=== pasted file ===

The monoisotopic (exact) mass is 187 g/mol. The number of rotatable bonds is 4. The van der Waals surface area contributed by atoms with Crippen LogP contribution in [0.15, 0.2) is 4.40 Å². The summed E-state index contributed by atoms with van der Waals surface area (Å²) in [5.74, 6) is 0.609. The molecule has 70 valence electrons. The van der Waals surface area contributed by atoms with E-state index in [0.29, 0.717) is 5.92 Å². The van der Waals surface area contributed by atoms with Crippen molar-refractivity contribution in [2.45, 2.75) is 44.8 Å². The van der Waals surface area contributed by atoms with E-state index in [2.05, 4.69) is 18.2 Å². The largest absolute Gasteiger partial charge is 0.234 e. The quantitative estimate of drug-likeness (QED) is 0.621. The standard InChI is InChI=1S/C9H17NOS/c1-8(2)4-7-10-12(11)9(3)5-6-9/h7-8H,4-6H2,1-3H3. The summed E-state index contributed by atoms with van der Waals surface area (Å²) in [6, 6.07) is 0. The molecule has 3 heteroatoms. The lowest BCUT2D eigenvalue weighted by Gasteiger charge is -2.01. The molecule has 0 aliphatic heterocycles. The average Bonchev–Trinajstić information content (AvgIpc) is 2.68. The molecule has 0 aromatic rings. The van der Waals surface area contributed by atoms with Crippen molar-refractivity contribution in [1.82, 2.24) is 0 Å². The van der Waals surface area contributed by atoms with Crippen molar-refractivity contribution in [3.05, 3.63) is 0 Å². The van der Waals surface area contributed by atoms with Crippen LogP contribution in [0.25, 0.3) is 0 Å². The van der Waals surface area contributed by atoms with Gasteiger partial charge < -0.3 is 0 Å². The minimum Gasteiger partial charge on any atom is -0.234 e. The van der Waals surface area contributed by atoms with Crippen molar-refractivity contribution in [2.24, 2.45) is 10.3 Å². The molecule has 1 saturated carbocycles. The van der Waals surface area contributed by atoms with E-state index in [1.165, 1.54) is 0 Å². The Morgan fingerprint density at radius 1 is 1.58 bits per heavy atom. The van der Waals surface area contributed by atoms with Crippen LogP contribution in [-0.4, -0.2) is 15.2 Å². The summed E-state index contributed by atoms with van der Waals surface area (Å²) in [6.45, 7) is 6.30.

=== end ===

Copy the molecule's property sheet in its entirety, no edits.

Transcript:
The monoisotopic (exact) mass is 187 g/mol. The number of rotatable bonds is 4. The van der Waals surface area contributed by atoms with Crippen LogP contribution in [0.15, 0.2) is 4.40 Å². The summed E-state index contributed by atoms with van der Waals surface area (Å²) in [5.74, 6) is 0.609. The molecule has 70 valence electrons. The van der Waals surface area contributed by atoms with E-state index in [0.29, 0.717) is 5.92 Å². The van der Waals surface area contributed by atoms with Crippen molar-refractivity contribution in [2.45, 2.75) is 44.8 Å². The van der Waals surface area contributed by atoms with E-state index in [2.05, 4.69) is 18.2 Å². The largest absolute Gasteiger partial charge is 0.234 e. The quantitative estimate of drug-likeness (QED) is 0.621. The standard InChI is InChI=1S/C9H17NOS/c1-8(2)4-7-10-12(11)9(3)5-6-9/h7-8H,4-6H2,1-3H3. The summed E-state index contributed by atoms with van der Waals surface area (Å²) in [6, 6.07) is 0. The molecule has 3 heteroatoms. The lowest BCUT2D eigenvalue weighted by Gasteiger charge is -2.01. The molecule has 0 aliphatic heterocycles. The average Bonchev–Trinajstić information content (AvgIpc) is 2.68. The molecule has 0 aromatic rings. The van der Waals surface area contributed by atoms with Crippen molar-refractivity contribution in [1.82, 2.24) is 0 Å². The van der Waals surface area contributed by atoms with Crippen molar-refractivity contribution in [3.05, 3.63) is 0 Å². The van der Waals surface area contributed by atoms with Crippen LogP contribution in [0.25, 0.3) is 0 Å². The van der Waals surface area contributed by atoms with Gasteiger partial charge < -0.3 is 0 Å². The minimum Gasteiger partial charge on any atom is -0.234 e. The van der Waals surface area contributed by atoms with Crippen molar-refractivity contribution in [2.24, 2.45) is 10.3 Å². The molecule has 1 saturated carbocycles. The van der Waals surface area contributed by atoms with E-state index in [1.165, 1.54) is 0 Å². The Morgan fingerprint density at radius 1 is 1.58 bits per heavy atom. The van der Waals surface area contributed by atoms with Crippen LogP contribution in [-0.4, -0.2) is 15.2 Å². The summed E-state index contributed by atoms with van der Waals surface area (Å²) in [6.45, 7) is 6.30.